Migrants, police in fresh clashes at Turkey-Greece border
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Pazarkule (Turkey) (AFP)
Migrants and Greek police traded tear gas and rocks at the border with Turkey on Friday, where thousands of refugees have been encouraged by Ankara to leave for the European Union.
The brief clashes occurred as many desperate migrants tried to break through the fence, according to AFP journalists at the scene, but they quickly ended the volley or rocks and instead sat peacefully chanting "freedom" and "open the gates".
Makeshift camps for thousands of migrants have sprung up around the border since Turkish President Recep Tayyip Erdogan said last week that his country would no longer be stopped from trying to leave.
Many say they are being pushed to attempt illegal entry to Greece.
"They (the Turkish military) told us that if you don't go to the border... you will be forced to come back to Turkey and people don't want to come back because they don't have any good opportunities, there isn't anything," Ali, an Iranian, told AFP.
The EU's diplomatic chief made a direct appeal to the migrants not to go to the Greek border.
"The border is not open," EU High Representative Josep Borrell said after a meeting of EU foreign ministers in Zagreb.
Turkey and Russia agreed a ceasefire in Syria on Thursday, but Ankara is still threatened by a potential new influx of refugees from the last rebel stronghold of Idlib and has sought to pressure Europe into providing greater assistance.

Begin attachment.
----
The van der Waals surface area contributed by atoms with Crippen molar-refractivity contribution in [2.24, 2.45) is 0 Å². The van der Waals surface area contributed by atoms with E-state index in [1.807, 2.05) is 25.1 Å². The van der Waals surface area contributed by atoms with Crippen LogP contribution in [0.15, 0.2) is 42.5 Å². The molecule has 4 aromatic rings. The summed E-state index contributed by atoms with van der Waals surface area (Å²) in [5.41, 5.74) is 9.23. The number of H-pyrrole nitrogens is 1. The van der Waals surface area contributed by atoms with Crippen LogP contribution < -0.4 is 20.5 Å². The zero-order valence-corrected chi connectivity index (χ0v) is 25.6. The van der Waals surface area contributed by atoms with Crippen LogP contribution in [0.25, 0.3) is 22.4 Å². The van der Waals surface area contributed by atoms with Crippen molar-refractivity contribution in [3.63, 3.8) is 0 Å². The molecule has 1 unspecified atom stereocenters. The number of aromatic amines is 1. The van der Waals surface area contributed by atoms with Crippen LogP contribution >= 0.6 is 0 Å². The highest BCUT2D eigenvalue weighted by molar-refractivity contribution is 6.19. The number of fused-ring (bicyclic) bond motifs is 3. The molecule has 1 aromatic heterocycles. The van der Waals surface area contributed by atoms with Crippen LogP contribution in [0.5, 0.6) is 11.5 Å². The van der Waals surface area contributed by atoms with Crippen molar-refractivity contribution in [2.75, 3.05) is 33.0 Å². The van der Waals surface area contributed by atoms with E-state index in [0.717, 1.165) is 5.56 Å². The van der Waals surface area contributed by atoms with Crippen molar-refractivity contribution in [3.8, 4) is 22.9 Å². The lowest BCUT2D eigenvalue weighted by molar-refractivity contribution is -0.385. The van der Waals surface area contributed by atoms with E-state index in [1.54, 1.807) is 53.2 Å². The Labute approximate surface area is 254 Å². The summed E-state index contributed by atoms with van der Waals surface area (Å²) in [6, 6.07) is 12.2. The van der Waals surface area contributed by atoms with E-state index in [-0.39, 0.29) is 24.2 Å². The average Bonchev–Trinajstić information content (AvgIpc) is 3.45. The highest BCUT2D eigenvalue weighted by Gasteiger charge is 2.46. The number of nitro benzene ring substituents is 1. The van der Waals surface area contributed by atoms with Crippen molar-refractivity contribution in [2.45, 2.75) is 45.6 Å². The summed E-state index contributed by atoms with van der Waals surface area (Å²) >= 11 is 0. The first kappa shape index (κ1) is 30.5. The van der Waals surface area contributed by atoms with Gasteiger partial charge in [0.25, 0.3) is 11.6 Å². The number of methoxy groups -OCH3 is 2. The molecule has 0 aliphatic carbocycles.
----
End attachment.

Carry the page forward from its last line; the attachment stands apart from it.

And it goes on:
Turkey already hosts some four million refugees, and recent advances by the Syrian army, backed by Russian army, have pushed close to a million more towards its border.
- 'Coordinated attacks' -
On Friday, Greek officials accused Turkey of firing tear gas and smoke bombs at their border guards and providing cutters to migrants to break through fencing.
"There are coordinated attacks this morning," a Greek official told AFP. "Apart from intimidation, these attacks are taking place from the Turkish police to help migrants cross the fence border line."
Meanwhile, two Greek men were convicted of threatening aid workers on the island of Lesbos, where there has been a violent backlash against those helping the swelling number of arrivals.
"I will continue to defend my country. Most of the (aid groups) operate like spies. These gangsters should leave the island," said 73-year-old Konstantinos Alvanopoulos after being given a three-month suspended sentence.
Erdogan's office said the Syrian ceasefire would not alter its policy on refugees leaving for Europe.
"The Russia-Turkey agreement does not... change the fact of the European Union's non-compliance with its promises as part of the 2016 refugee deal," presidential sources told state news agency Anadolu.
Turkey agreed in 2016 to stop letting migrants leave in exchange for six billion euros -- but Ankara says other parts of the deal including improved visa and trade rules were never fulfilled.
Russia, which backs Syrian government forces with air power, agreed to impose a ceasefire in Idlib from midnight and the skies were free of warplanes for the first day in months on Friday, although previous peace agreements have proved temporary.
"For sure I am pleased for the ceasefire, the ceasefire is good news. At least it's goodwill -- let's see how it works," Borrell said in Zagreb.
"But there's still an extraordinary humanitarian challenge that I think we all face in terms of the sheer numbers of refugees," added Irish Foreign Minister Simon Coveney.
© 2020 AFP